Domestic Goddess Mommy and Past Parents of the Week: Feel free to grab the Parent of the Week Badge:


Monday, January 10, 2011

Handing Separation Anxiety With Your Preschooler

Separation anxiety can end up causing anxiety for both parent and child. For many moms and dads of young children, morning drop off at school or day care can end in tears for both the child and the parent. Here are some tips for a tear-free morning- every morning.

Have special toys that live in the car
Sometimes the toughest morning transition is getting your child out of the house and into the car. Shaking the ‘But I don’t wanna go to school’ blues can be hard, and hearing your child whine every. single. morning. can really test your patience. Try having a few special toys that ‘live in the car,’ and thus can only be played with while your child is riding in the car.

Now, I know what you’re thinking. “But what if my child throws a tantrum on the way home because she likes the toys so much and wants to take them inside and play with them?” Well, there are a few different options. First, you can be a really good marketer. If the toys who live in the car are, say, stuffed animals, maybe they go to sleep every time your child isn’t in the car playing with them and you act out a short (30 seconds) bedtime scenario as each car ride is coming to an end. This gives your child closure until the next car ride. Alternatively, you could choose toys that must stay in the car, like an activity set that attaches to your child’s car seat.

Know that your child will likely be fine
It’s true, what the care providers tell you- it is usually harder on the parents. Children usually do calm down fairly quickly after you leave. I know it’s not fun or easy, but trust that you’ve left your child in good hands. And know this- if you pick up a smiling, happy child, she’s probably had a pretty good day J

These are just a few quick tips to helping your child overcome separation anxiety!

Friday, January 7, 2011

Avant Garde Parenting on the Net!

Do people even say 'on the net' anymore? I think I just dated myself. Anyway, I wanted to let you know that I have TWO guest features out at two great blogs today! 

First, head on over to Travel Babbles. Have you been wondering what makes me laugh until I snot? I know you have. Well, in my guest post at Travel Babbles, you'll find out. AND it's a video. With a link. So, dear readers, you too, can laugh until you snot. We can all snot together.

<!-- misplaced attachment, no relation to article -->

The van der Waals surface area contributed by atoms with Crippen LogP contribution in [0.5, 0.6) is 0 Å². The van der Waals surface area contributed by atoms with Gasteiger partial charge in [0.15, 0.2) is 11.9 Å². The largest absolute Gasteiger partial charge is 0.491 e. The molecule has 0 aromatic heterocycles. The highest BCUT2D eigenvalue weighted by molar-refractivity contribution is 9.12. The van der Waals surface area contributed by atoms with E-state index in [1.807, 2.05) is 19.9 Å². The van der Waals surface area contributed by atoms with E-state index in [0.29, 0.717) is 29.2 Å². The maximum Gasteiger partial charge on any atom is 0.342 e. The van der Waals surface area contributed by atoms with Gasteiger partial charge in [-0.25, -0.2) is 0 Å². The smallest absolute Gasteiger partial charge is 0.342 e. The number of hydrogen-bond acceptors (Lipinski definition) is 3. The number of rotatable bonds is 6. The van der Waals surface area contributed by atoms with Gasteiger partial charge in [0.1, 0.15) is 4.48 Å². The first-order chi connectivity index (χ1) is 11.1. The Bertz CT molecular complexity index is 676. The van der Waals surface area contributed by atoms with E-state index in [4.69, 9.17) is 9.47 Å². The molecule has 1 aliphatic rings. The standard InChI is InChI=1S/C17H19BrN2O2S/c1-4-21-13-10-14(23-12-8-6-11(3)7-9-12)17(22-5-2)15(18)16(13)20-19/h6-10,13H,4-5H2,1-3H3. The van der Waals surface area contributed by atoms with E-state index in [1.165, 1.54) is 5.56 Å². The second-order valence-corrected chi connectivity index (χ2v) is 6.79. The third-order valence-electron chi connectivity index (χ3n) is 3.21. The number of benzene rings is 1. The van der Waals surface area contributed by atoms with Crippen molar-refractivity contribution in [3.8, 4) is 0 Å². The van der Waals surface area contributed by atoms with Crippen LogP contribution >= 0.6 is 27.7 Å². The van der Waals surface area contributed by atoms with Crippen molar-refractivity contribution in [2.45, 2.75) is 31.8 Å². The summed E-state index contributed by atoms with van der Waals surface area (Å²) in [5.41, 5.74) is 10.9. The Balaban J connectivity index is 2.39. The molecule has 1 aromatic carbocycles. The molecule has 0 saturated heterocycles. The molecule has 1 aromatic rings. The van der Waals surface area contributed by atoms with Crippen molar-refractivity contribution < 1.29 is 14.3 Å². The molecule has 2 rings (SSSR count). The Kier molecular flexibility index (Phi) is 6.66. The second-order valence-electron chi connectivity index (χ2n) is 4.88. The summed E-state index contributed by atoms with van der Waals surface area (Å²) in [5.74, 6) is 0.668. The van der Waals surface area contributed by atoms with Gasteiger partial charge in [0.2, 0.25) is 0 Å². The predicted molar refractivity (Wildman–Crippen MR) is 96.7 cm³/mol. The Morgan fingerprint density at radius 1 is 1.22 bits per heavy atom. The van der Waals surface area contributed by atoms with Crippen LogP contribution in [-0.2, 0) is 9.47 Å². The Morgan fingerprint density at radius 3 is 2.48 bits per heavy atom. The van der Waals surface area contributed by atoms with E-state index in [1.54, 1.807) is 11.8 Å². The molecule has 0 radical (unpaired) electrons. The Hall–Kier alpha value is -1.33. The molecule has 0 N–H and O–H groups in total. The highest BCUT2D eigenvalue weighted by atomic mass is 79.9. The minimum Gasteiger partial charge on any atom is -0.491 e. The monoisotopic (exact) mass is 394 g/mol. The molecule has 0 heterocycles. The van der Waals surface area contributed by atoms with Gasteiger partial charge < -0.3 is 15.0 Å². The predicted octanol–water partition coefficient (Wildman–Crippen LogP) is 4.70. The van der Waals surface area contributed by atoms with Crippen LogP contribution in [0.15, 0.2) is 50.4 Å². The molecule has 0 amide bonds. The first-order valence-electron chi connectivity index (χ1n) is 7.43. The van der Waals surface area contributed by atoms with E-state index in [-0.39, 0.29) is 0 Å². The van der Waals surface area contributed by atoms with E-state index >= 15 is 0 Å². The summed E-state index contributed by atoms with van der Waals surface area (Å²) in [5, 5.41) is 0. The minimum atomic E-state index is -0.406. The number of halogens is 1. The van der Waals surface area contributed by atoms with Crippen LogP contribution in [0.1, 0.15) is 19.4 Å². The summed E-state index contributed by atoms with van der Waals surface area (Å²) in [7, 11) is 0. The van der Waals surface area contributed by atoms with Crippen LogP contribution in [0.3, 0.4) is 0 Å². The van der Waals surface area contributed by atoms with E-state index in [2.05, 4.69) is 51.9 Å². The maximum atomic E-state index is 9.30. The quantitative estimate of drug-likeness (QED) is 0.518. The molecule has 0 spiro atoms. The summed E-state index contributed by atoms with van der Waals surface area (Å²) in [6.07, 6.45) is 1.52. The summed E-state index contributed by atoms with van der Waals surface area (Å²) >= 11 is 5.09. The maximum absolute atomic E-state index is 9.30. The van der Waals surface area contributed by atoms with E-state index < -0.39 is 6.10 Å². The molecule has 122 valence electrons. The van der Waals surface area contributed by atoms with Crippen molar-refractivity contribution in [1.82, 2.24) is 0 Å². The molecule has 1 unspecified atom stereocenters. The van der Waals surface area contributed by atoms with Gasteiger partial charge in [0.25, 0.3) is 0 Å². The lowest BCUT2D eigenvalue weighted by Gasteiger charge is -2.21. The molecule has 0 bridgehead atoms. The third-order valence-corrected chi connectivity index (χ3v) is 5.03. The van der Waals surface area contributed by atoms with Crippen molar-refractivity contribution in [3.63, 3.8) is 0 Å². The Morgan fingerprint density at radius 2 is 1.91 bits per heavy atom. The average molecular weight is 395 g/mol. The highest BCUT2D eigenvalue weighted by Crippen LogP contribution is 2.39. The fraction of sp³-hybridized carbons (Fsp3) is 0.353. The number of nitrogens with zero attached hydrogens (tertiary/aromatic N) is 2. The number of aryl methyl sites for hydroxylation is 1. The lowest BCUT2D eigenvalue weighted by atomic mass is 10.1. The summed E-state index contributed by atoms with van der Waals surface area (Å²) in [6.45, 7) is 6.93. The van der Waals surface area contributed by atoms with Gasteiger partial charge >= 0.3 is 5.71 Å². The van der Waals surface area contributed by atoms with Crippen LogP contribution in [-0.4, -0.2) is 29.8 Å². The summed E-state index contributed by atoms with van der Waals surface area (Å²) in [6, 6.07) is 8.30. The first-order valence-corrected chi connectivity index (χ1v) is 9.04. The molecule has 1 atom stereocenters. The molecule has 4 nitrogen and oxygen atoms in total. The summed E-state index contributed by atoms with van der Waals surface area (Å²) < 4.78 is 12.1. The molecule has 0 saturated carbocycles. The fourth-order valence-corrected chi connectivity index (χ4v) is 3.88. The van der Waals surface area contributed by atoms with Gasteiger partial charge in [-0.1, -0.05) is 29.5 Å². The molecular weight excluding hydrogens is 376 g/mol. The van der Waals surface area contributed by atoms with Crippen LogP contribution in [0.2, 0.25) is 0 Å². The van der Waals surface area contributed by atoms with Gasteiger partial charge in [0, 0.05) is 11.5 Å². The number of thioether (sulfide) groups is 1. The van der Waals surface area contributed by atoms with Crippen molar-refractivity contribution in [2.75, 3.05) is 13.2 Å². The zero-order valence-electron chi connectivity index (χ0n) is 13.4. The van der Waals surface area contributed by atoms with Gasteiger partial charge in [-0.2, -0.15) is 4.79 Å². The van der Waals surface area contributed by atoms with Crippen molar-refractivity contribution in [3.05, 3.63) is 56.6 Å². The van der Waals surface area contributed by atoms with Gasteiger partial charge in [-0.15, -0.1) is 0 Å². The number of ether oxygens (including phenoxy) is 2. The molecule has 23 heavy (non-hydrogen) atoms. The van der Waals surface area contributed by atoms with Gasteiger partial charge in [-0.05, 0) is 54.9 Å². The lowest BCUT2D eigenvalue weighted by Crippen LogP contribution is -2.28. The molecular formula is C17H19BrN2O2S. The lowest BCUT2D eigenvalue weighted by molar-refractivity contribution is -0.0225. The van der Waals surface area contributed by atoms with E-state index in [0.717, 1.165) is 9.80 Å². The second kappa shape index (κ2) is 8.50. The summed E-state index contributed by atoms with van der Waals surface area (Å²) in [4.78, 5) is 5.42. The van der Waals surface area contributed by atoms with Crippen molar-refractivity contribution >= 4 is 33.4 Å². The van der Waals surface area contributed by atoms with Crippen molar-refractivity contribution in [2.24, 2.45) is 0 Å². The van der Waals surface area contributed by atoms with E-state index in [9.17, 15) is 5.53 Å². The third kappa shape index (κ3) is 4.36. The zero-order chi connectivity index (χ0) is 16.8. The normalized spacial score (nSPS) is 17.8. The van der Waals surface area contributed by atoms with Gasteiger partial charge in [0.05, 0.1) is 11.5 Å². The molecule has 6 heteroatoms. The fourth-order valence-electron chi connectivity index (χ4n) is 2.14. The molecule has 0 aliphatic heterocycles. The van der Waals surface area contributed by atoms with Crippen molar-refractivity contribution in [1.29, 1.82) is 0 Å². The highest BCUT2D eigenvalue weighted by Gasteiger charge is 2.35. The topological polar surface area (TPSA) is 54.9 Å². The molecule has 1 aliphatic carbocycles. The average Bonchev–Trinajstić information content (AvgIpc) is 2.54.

Then, head over to Mountain Mum (hey, wasn't she a Parent of the Week?) and check out a great kid friendly recipe that will make you a huge hit at parties. I'm not kidding. This recipe is sure to increase your popularity with kids and adults alike. Plus, it's fun, easy to have kids help you with, and NOT MESSY. Yes, you read that correctly.

Mountain Mum

Thursday, January 6, 2011

Parenting Quick Challenge: Don't be Perfect

You’re not the perfect parent. There. I said it.

No one can be the perfect parent, including you. And while it’s great to try and be the best parent you can be, it’s not great to beat yourself up every time you make a mistake. Parenting mistakes are going to happen- you’re going to stifle a tantrum by shoving an order of french fries into the back seat and at some point you’ll probably end an argument with “Because I said so, THAT’S why!”

It’s good for your children to see that you’re not perfect. Can you imagine the pressure if they thought they had to live up to a perfect mom or dad? How stressful would that be?!

So here’s the challenge: Stop. Exhale. You’re doing a good job. Let yourself be perfectly imperfect.

Tuesday, January 4, 2011

Parent of the Week: Allie

I’m so pleased to introduce Allie to you this week. She’s mom to two amazing little ones that you will just love reading about. Oh, and she blogs over at Little Baby Fields- enjoy!

As always, if you'd like to be a Parent of the Week or would like to nominate someone, email me at deluna.jamie@gmail.com. I look forward to hearing from you!


Tell me a little about you- Who are you? What do you do? Do you dance in the car?
My name is Allie and I've been a stay at home mom since the birth of our first child in 2007. I live in beautiful east Tennessee with my husband John, our three year old daughter Sarah Hazel, 21 month old son Cameron, two cats and a giant Golden Retriever that likes to sleep on the couch. My kids keep me on my toes but when I can get a break I love to sew or read a good book. I absolutely love babies so every Sunday morning I volunteer in our church nursery. You’d think having two small children of my own would steer me away from rocking newborns but I am at peace when I have a little one in my arms. And we all dance AND sing in the car and I make no apologies to those around us at stoplights. Sometimes you gotta let loose!

Tell me about your children.
I have been blessed with two amazing children that are less than 16 months apart in age. Sarah Hazel is our three year old 'spirited' yet gentle little lady. She loves all things girly and has been found trying out my makeup on more than one occasion. She loves to perform for crowds and often entertains anyone who will watch. Right now her favorite song to perform is ‘Jingle Bells’ but for some reason, she thinks she made it up. Recently I took her to a local high school choral performance and when they started singing Jingle Bells, she was excited but highly confused that someone else knew the song. She turned to me with a puzzled look and said "Mommy, they are singing MY song." I love watching her discover everything for the first time! There is nothing better than seeing that excitement in her eyes and watching that sweet smile spread across her face. Even though I want to savor every second with her, I am also excited to see what the future has in store for my bright little star.